Thumbnail Image

Monitoring the ‘original’ panda: Impacts and outcomes of using infra-red trail cameras on captive red panda (Ailurus fulgens) behaviour : A thesis submitted in partial fulfilment of the requirements for the Degree of Master of Science at Lincoln University

Bugler, Kathryn
Fields of Research
ANZSRC::310901 Animal behaviour , ANZSRC::410407 Wildlife and habitat management
Introduction: Cryptic species are often studied using trail cameras in the wild. However, their use may cause some animals to be attracted or repelled by them, skewing presence/absence studies, abundance/population estimates and general behaviour patterns. Red panda are an elusive and rare species, found in only the Himalayan mountain range. A recent study observed red panda examining trail cameras on their trails in the wild. Understanding how they respond to trail cameras may influence how cameras are used to monitor them in the future. Aims: I assessed whether trail cameras affected captive red panda behaviour. I also determined time budgets and how they may differ with different observational methods. Methods: I used three zoo study sites, Auckland Zoo, Hamilton Zoo and Currumbin Wildlife Sanctuary. Auckland Zoo had a male and female pair with their three-month-old male offspring. Hamilton Zoo had an older male, female pair with their four-year-old female offspring. Currumbin Wildlife Sanctuary housed a single older male. A Kinopta Blackeye camera was set up on enclosure fencing to record continuously for the full study period. Study periods were split into three sections, with the first being labelled as before trail cameras, this just had the Blackeye camera. The middle third had trail cameras set up inside the enclosure and was called the during period. The last third of the trial (after trail cameras removed) had only the Blackeye setup, with trail cameras removed. During the entire study period, direct personal observations were also taken, noting typical significant factors, such as weather and temperature. Statistical analysis was carried out using R studio, with a mixture of chi-square, negative binomial GLMs, emmeans, pairwise comparisons and AIC tests. Graphs were created with Excel and R studio. Results: Sleeping was the most common behaviour, followed by locomotion, resting, eating and grooming. All other behaviours were less than 1% of all behaviours. The most active periods occurred in a crepuscular pattern, as with wild panda and in some cases, followed keeper timings. This led to the significant difference between zoo activity budgets. There was a significant difference in types of behaviours recorded with the two observational methods, showing that method does affect the type of data collected. Trail cameras affected behaviour at all zoos by changing the way red panda spent their time. Captive red panda were slightly more active with trail camera presence. Temperature also had a significant impact on length of behaviours. Red panda spent more time sleeping and resting at higher temperatures. Conclusions: As trail cameras changed the way red panda spent their time (in a captive setting), care should be taken for using trail cameras in the wild. While stress responses and obvious signs of avoiding areas with trail cameras did not occur, if behaviour is being monitored, then it is likely to be skewed by trail camera presence. Red panda were more active during trail camera presence, which might suggest an inflated abundance estimate if using trail cameras in the wild.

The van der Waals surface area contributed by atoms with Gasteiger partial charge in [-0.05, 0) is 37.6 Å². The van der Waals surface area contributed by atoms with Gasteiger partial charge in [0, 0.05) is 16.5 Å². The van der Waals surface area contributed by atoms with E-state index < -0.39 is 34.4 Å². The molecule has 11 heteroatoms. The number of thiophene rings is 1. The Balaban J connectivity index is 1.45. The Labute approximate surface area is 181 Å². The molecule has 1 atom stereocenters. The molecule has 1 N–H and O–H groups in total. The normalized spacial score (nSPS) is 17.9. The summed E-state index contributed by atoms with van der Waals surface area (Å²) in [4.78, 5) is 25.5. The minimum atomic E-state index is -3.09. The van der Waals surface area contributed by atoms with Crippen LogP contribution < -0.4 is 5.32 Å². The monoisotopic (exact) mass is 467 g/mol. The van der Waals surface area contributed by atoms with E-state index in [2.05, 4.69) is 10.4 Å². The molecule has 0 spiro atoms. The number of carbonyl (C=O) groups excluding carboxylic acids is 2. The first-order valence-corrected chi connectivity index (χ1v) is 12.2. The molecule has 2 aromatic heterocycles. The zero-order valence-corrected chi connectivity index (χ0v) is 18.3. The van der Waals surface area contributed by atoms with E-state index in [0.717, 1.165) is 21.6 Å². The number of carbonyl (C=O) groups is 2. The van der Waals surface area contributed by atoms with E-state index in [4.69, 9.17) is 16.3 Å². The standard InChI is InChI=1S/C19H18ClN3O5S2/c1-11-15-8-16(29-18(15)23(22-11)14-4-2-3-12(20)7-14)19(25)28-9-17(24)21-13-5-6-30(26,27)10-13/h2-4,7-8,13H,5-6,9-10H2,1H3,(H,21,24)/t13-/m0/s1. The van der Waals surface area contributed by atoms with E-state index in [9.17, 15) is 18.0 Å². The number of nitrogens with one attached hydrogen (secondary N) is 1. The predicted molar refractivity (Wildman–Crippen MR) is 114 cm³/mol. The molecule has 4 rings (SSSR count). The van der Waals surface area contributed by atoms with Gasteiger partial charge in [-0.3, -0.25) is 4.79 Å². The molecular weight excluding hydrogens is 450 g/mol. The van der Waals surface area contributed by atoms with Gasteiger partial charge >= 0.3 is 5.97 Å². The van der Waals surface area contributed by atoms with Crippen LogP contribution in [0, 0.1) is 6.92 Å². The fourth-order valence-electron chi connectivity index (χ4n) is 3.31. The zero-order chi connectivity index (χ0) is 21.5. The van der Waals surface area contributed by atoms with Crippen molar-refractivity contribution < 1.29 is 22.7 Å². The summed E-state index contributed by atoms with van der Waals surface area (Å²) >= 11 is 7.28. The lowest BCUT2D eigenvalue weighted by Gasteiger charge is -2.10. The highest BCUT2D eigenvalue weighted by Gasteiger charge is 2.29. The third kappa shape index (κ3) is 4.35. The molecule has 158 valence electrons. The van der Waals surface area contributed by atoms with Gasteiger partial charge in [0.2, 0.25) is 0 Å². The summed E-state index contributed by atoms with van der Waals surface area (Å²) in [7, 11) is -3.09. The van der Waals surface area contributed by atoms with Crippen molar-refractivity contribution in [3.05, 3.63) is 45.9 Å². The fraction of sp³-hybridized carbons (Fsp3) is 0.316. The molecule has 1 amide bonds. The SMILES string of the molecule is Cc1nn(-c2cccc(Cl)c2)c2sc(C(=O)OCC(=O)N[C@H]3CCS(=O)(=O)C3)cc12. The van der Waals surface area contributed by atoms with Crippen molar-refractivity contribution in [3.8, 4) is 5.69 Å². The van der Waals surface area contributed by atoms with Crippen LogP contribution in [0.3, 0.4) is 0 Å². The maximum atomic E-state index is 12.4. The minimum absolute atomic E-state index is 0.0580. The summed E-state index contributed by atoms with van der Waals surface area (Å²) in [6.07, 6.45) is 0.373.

Source DOI
Creative Commons Rights
Attribution-NonCommercial-NoDerivatives 4.0 International
Access Rights